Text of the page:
Boston Marathon Bombings, I’ve Learned.

By now, everyone that is a Blogger, Facebooker, Tweeter, journalist, or just a human being has commented on the Boston Marathon bombings. As I watched the atrocities in my town, on the streets that I visit almost weekly, I reconciled that this is the reality of my world and it is time to wake up from the dream. In my last blog post, I asserted that life has taught me that things like drugs, sex, violence, war, politics, materialism, genocide, love, hope, spirituality, and success really are derivatives of the survival instinct. Little did I know, days later, the Boston Marathon bombings would create an internal struggle to understand why someone would intentionally attempt to harm other people. It was as if because it hit home and I despised what my eyes were witnessing, I didn’t want to accept the answer I had already formulated.

I raked my brain, heart, and television trying to understand why violence exists, why empathy is a disappearing act, and why things like this cannot seem to be prevented. After all the mental agony of trying to figure it out, I concluded that I will never truly understand because I can probably never live another person’s life or actually walk in their shoes. As I considered the social diversity of America, and the layers of diverse personal experience, beliefs, history, and culture, I understood that the ample factors that help to create and impact an individual are the same exact factors that produce in him/her hatred, violence, pain, and cruelty. In everyone’s struggle for survival, EVERYONE asks questions of life’s existence, life’s hardships, life’s ironies, and life’s joys. Unfortunately my friend, the answers and ideas that people find, accept, and create do not always match your personal philosophy. I don’t think violence is the way, someone else is convinced it is. You may believe someone is wrong, they believe they’re right. What then? You convert, torture, harass until they believe what you believe? Good luck doing that for 7 billion people in the world.

First Lesson: So, as I sat trying to understand the Boston Marathon bombings and all the other senseless deaths that have occurred in the United States over the past year, I concluded that these kinds of atrocities will never end and the people who commit these acts may indeed feel happy, fulfilled, relieved, and complete afterwards. I know you rather hear that there is a way to ensure this never happens again, but there is not. Accept it. This is the world we live. We can attempt to minimize, protect, avoid, and change, but at the end of the day, we can only control so much of another person’s actions. As much as I would like, everyone does not think like me, so therefore, as I try to make the world a better place, and try I will, we have to accept the fact that other people feel differently.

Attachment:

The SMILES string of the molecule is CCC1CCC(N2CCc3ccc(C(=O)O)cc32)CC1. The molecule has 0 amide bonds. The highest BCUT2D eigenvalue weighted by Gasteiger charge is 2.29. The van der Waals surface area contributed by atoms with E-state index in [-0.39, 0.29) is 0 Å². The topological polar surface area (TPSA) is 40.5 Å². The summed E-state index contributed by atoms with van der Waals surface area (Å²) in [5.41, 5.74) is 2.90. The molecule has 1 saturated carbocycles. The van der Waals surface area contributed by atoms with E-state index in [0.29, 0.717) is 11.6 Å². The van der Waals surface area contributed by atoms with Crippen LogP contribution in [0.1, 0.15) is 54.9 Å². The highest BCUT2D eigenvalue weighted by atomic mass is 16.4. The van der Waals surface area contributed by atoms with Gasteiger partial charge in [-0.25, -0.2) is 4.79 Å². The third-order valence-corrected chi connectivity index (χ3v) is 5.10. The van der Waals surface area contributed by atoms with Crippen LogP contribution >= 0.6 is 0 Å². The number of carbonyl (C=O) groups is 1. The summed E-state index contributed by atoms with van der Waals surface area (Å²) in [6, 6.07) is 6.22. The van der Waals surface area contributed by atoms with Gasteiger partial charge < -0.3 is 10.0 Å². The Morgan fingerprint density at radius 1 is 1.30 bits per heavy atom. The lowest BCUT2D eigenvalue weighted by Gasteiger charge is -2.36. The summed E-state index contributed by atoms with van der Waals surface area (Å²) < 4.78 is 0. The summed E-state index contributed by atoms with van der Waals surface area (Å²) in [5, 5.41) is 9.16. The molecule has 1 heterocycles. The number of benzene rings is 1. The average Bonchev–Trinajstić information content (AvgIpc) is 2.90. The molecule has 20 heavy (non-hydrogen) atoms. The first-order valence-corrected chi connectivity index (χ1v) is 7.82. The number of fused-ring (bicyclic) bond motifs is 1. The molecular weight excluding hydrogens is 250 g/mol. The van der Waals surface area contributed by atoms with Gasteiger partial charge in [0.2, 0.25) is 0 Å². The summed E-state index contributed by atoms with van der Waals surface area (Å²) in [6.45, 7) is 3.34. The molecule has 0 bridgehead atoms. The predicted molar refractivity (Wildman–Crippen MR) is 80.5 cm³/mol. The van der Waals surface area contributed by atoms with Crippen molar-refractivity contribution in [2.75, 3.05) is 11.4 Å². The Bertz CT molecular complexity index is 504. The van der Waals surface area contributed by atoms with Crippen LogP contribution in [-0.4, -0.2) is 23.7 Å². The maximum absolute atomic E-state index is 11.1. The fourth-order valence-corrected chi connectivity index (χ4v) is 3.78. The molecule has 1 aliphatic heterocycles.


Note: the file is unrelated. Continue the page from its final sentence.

Second Lesson: As awful as I felt for the victims of the bombing, I could not help but think about the people in other countries that have to deal with this (and sometimes worse) EVERYDAY. Also, let us not forget the soldiers that fight everyday for what they believe is right and just and experience the same thing. In this, it revealed a major hypocrisy and double standard. When it happens to people in other countries or to people we may never meet, it is chalked up to causalities of war, necessary action, and the nature of life. Yet, when something similar happens in America or to our soldiers, it is wrong, intolerable, unnecessary, evil, wicked, and warrants the worst justice on earth. As people all over my social media feeds demanded and chanted for the perpetrators death, I could not help but wonder if that’s exactly how other countries feel about us; or maybe even how the person(s) responsible felt about a person(s), our government, or the entire nation. In this case, “do unto others as you would have them do unto you” becomes a eerie statement that may explain this entire experience.

Third Lesson: There are still many good people left in the world. As the first-responders ran to assist the victims, strangers and spectators carried them to the medical tent, and a few other heroes applied pressure with their clothes and bare hands to major arteries of those that lost limbs, I was reminded that in the midst of evil, there still exists good. In the aftermath, as all the various law enforcement agencies banded together to help, protect, investigate, and hunt for those responsible, it was a beautiful picture that offered hope to the idea that good can still outweigh the most ugly evil.

April 15, 2013, to the Boston Marathon bombings, you taught me some realities of life that I have fought to never accept. I felt that if I accepted them, my resolve to fight against them would in some way be weaken. In all the lessons from that day, you have talk me that only in accepting the ugly and evil of our world can I understand it enough to solve, avoid, and prevent it on scales both large and small.

My prayers and heart goes out to all the victims that we lost as a result of the bombings and to anyone around the world that has ever lost someone due to violence of this nature. Keep the faith.

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